During the fusion reaction the lower part of the ITER machine will receive a significant amount of the heat coming from the 150 million °C burning plasma. The impurities will be directed to fall, just like ashes do, in a massive “ashtray” called the divertor, which covers an area of 142m2. The ITER Divertor is made of 54 pieces of stainless steel which can be removed, known as “divertor cassettes”, which measure 0.8 x 2.3 x 3.5 m and weigh roughly 8 t. The insertion of these components and their maintenance will be carried out remotely.
Before embarking on the manufacturing of the 54 ITER Divertor Cassettes , F4E in collaboration with industry had to develop real-size cassette prototypes to demonstrate the feasibility of their fabrication. For this reason, Europe developed a procurement strategy which encouraged several suppliers to get involved in order to check whether they had the skills to manufacture this component with the required quality and at minimum cost.
It all started in 2012 with the signature of a procurement arrangement with ITER International Organization. Then, F4E conducted a market survey, identified the technologies required for the fabrication of this component, and one year later launched a call for the production of the first real-size prototypes. The race started with three candidates which presented the best set of skills matched with value for money. Two of them decided to carry until the finish line: Walter Tosto, and a consortium consisting of CNIM-SIMIC. A few weeks ago the final dimensional checks were completed, offering proof that the companies were able to manufacture the prototypes. This has been the fruit of the hard work, undertaken by F4E and its industrial partners, which started approximately four years ago. Bruno Riccardi, F4E Divertor Technical Co-ordinator, and Laurent Guerini, F4E Technical Project Officer responsible for these contracts with the support of Montse Felip, José Andrade and Quality Officers, explain that “…due to the demanding requirements of this component we had to work closely with other teams inside F4E and with our external suppliers. To give you an idea of the rigour with which our work has been carried out…more than 700 documents per prototype have been processed and each prototype had to undergo extremely demanding tests. We have come a long way”.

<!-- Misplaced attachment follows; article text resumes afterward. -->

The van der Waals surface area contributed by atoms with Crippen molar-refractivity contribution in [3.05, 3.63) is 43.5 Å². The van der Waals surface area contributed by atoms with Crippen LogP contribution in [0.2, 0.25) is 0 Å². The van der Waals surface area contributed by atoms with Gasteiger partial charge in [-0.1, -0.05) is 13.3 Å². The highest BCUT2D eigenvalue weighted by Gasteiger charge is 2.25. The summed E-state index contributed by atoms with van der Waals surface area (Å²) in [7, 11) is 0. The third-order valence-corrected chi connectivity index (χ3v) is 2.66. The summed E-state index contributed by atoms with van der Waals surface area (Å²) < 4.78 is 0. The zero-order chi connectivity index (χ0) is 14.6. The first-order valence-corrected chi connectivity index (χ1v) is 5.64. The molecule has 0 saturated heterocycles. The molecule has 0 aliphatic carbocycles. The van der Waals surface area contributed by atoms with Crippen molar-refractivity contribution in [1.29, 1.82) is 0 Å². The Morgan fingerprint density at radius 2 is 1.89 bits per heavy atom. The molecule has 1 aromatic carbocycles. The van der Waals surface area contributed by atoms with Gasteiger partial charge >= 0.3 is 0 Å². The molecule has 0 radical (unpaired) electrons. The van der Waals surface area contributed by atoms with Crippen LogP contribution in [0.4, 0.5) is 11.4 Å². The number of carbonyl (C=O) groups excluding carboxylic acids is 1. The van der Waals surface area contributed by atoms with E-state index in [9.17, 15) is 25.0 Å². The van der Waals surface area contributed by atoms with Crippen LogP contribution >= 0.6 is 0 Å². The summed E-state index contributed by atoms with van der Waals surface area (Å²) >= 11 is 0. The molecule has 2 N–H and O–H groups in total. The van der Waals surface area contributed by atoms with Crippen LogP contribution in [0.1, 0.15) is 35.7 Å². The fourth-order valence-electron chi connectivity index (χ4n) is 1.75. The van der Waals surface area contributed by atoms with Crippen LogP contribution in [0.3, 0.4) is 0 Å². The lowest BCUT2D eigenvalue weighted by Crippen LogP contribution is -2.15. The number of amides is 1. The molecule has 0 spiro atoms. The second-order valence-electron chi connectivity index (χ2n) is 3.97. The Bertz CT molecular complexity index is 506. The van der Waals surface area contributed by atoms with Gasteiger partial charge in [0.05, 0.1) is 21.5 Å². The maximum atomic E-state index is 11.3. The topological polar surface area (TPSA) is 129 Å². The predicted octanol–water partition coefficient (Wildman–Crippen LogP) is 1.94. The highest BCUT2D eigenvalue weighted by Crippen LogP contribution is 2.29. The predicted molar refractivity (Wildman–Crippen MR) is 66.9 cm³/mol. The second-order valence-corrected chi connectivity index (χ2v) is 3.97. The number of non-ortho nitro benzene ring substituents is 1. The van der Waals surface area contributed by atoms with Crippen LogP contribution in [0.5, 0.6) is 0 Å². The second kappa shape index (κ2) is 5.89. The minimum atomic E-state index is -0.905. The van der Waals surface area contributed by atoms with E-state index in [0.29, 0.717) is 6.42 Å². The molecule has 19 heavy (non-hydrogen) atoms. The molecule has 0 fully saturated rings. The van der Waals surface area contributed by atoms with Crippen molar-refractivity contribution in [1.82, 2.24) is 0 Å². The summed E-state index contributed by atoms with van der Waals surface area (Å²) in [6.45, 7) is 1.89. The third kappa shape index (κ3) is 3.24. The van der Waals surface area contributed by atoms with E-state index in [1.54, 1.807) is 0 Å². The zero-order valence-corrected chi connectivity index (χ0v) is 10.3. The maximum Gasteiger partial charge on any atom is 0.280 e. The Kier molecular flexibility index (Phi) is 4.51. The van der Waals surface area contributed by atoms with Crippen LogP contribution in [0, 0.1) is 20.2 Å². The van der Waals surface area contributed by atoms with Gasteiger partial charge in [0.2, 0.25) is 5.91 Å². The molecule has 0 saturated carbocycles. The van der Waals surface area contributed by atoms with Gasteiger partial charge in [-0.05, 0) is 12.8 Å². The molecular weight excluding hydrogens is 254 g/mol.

The ITER Divertor Cassette is one of these components which may deceive the eye. It may give the impression that it is fairly straightforward to machine, but the moment fabrication kicks in then all sorts of manufacturing details come to play making it a far more complicated job. It is a piece of equipment that requires extreme precision and expertise in welding. In the case of the CNIM-SIMIC consortium and Walter Tosto there are at least 100 welds on the real-size prototypes produced. Furthermore, the components have to go through nondestructive testing (NDT), and a series of inspections regarding their volume and fabrication using radiographic and ultrasonic techniques.
F4E’s suppliers have successfully performed the tolerance assessments and the cold/hot helium leak tests. With these results in hand, F4E is now getting ready to launch the call for the production of the first series of ITER Divertor Cassettes, which will not exceed at this stage the total number of 20. To find more about the forthcoming tender check F4E’s industry and fusion laboratories portal. Patrick Lorenzetto, FE4 Head of In-Vessel Project Team, confirms that “this is an important milestone because it demonstrates Europe’s industrial capacity to manufacture this component and paves the way to new business opportunities”.